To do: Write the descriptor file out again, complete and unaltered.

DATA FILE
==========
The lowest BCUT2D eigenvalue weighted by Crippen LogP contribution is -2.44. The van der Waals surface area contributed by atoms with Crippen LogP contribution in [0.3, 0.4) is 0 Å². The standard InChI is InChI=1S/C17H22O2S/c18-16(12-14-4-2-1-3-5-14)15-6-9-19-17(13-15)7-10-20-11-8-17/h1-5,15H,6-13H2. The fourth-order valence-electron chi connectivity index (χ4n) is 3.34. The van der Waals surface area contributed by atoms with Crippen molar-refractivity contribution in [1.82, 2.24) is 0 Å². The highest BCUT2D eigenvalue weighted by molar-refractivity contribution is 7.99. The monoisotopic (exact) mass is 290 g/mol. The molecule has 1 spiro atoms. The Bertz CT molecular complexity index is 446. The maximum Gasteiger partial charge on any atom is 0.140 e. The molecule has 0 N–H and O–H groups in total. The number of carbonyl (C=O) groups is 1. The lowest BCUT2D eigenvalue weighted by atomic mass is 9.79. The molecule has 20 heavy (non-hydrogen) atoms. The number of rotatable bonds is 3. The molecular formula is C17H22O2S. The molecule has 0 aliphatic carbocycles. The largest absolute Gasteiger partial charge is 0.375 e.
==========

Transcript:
The lowest BCUT2D eigenvalue weighted by Crippen LogP contribution is -2.44. The van der Waals surface area contributed by atoms with Crippen LogP contribution in [0.3, 0.4) is 0 Å². The standard InChI is InChI=1S/C17H22O2S/c18-16(12-14-4-2-1-3-5-14)15-6-9-19-17(13-15)7-10-20-11-8-17/h1-5,15H,6-13H2. The fourth-order valence-electron chi connectivity index (χ4n) is 3.34. The van der Waals surface area contributed by atoms with Crippen molar-refractivity contribution in [1.82, 2.24) is 0 Å². The highest BCUT2D eigenvalue weighted by molar-refractivity contribution is 7.99. The monoisotopic (exact) mass is 290 g/mol. The molecule has 1 spiro atoms. The Bertz CT molecular complexity index is 446. The maximum Gasteiger partial charge on any atom is 0.140 e. The molecule has 0 N–H and O–H groups in total. The number of carbonyl (C=O) groups is 1. The lowest BCUT2D eigenvalue weighted by atomic mass is 9.79. The molecule has 20 heavy (non-hydrogen) atoms. The number of rotatable bonds is 3. The molecular formula is C17H22O2S. The molecule has 0 aliphatic carbocycles. The largest absolute Gasteiger partial charge is 0.375 e.